Middle English Word of the Moment

Thursday, September 25, 2008

Possible thesis titles...?

So, just as I'm trying to think of a title for my thesis, Per Omnia Saecula posted a link to something worryingly called The Amazing and Incredible, Only-Slightly-Laughable, Politically Unassailable, PoMo English Paper Title Generator. It provided amusement for all of five minutes! Here is what it suggested for SGGK (minus some repetitions of "the Gawain-poet's" because it wanted to put the author's name in there, which is rather pointless when we don't know it):

1. Speaking, Complicating, Queering: Homoerotics in the Gawain-poet and the Oriental Problematics of Dissection in Sir Gawain and the Green Knight
Well, Gawain does kiss Bertilak six times, completely unaware of possible 20th century homoerotic readings of the act, poor lad. But I really don't want to start analysing how that relates to the dissection of the carcases on the three days of the hunt. (Possibly via the symbolic castration of the reciprocal beheading scenes...?)

2. Territories as Notions: Alienating Marginalized Production in Sir Gawain and the Green Knight.
True! Many of the most beautifully produced objects in the poem come from Generic Exotic Foreign Locale. Let us read this as a decentralisation of post-colonial economic nationalisation and reconstruction!

3. Representing, (Be)laboring, Hybridizing: Ethnicity in the Gawain-poet and the Encoded Attraction of Murder in Sir Gawain and the Green Knight
Barely there, unless by extensiving (be)labouring of the point. Given 'ethnicity' in the poem is confined to a very narrow social, cultural and racial strata (basically, they're all English noblemen, except for the women, who don't count, and a guide and a porter, who are generic churls), there isn't much cross-analysis we can do. But there's plenty of murder! And a very attractive murderer-to-be. As a matter of fact, the Lady is quite attractive too - she could be said to be attracting him towards his own murder.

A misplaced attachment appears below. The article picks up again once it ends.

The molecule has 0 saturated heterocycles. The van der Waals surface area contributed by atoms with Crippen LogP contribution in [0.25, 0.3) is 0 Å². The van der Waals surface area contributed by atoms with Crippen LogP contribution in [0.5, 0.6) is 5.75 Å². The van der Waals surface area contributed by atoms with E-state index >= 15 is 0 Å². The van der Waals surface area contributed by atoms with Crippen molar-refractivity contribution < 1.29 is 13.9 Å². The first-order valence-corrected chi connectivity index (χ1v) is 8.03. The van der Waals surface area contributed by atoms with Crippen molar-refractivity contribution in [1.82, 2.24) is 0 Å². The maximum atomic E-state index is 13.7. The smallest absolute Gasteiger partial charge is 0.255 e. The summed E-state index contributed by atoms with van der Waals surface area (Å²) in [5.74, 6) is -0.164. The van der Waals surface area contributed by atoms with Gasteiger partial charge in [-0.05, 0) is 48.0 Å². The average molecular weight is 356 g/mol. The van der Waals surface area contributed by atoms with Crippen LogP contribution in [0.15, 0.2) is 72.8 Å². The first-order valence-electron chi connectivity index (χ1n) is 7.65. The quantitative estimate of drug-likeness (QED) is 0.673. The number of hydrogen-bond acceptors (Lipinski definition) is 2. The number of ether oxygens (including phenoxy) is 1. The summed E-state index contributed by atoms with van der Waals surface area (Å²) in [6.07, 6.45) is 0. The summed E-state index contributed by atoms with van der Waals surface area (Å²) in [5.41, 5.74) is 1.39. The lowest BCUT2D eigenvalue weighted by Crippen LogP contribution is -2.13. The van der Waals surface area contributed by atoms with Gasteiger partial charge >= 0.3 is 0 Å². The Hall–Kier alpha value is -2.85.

4. The Gawain-poet Fraying Seduction: Sir Gawain and the Green Knight and the Subtext of Essentialism
I'm afraid I can only understand one word here in the context of the poem, and that's 'seduction'. So clearly an ideal paper title. There's plenty of subtext, after all, and the girdle probably frayed a bit after all that riding back home to Camelot through the wilderness.

5. The Postmodern Sectioning The Alien: the Gawain-poet, Sir Gawain and the Green Knight and Religion
Once again with the sectioning. Apparently those poor deer and the boar and the fox are more important than I thought. Also implicitly connected to the alien, the external - presumably the Green Knight? He is associated with the forest, after all! And the poem is, of course, permeated with religion. Perhaps the disassembling of body parts is how one assimilates the alien, making Gawain and his antagonist closer and more similar after Gawain's implicit decapitation than could have been a possibility before. We have a metaphor for this in the literal assimilation of the dissected 'alien' deer - they got eaten, didn't they? Proof! I think we have a winner.

Of course, none of this have the tiniest relevance to my thesis, and I was, I humbly admit, considering something a little more comprehensible and, well, interesting. But at least now I know what real paper titles look like!

1 comment:

Lady D. said...

LOL Ceirseach!!! And I thought it was to be a serious post from the title!

But honestly, academic language is an art form all in itself. I'm sure some researchers compete to see who have come up with the most incomprehensible titles just to make themselves look really 'clever'. Of course, we know better ;-)